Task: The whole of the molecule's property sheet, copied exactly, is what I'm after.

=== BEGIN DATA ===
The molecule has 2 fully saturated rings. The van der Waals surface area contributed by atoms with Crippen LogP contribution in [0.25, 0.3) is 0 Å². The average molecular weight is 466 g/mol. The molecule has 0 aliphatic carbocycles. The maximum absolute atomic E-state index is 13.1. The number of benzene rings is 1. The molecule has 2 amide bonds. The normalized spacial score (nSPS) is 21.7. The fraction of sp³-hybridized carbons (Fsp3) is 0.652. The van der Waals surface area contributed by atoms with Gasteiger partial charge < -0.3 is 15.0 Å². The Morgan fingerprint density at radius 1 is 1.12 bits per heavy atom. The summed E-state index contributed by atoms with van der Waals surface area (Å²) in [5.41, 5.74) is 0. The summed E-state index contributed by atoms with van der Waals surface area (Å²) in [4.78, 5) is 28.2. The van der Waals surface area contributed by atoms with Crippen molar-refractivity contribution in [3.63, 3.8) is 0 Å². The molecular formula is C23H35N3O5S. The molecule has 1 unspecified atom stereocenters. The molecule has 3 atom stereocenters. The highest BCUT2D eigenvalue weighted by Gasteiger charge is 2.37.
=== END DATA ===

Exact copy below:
The molecule has 2 fully saturated rings. The van der Waals surface area contributed by atoms with Crippen LogP contribution in [0.25, 0.3) is 0 Å². The average molecular weight is 466 g/mol. The molecule has 0 aliphatic carbocycles. The maximum absolute atomic E-state index is 13.1. The number of benzene rings is 1. The molecule has 2 amide bonds. The normalized spacial score (nSPS) is 21.7. The fraction of sp³-hybridized carbons (Fsp3) is 0.652. The van der Waals surface area contributed by atoms with Gasteiger partial charge < -0.3 is 15.0 Å². The Morgan fingerprint density at radius 1 is 1.12 bits per heavy atom. The summed E-state index contributed by atoms with van der Waals surface area (Å²) in [5.41, 5.74) is 0. The summed E-state index contributed by atoms with van der Waals surface area (Å²) in [4.78, 5) is 28.2. The van der Waals surface area contributed by atoms with Crippen molar-refractivity contribution in [3.63, 3.8) is 0 Å². The molecular formula is C23H35N3O5S. The molecule has 1 unspecified atom stereocenters. The molecule has 3 atom stereocenters. The highest BCUT2D eigenvalue weighted by Gasteiger charge is 2.37.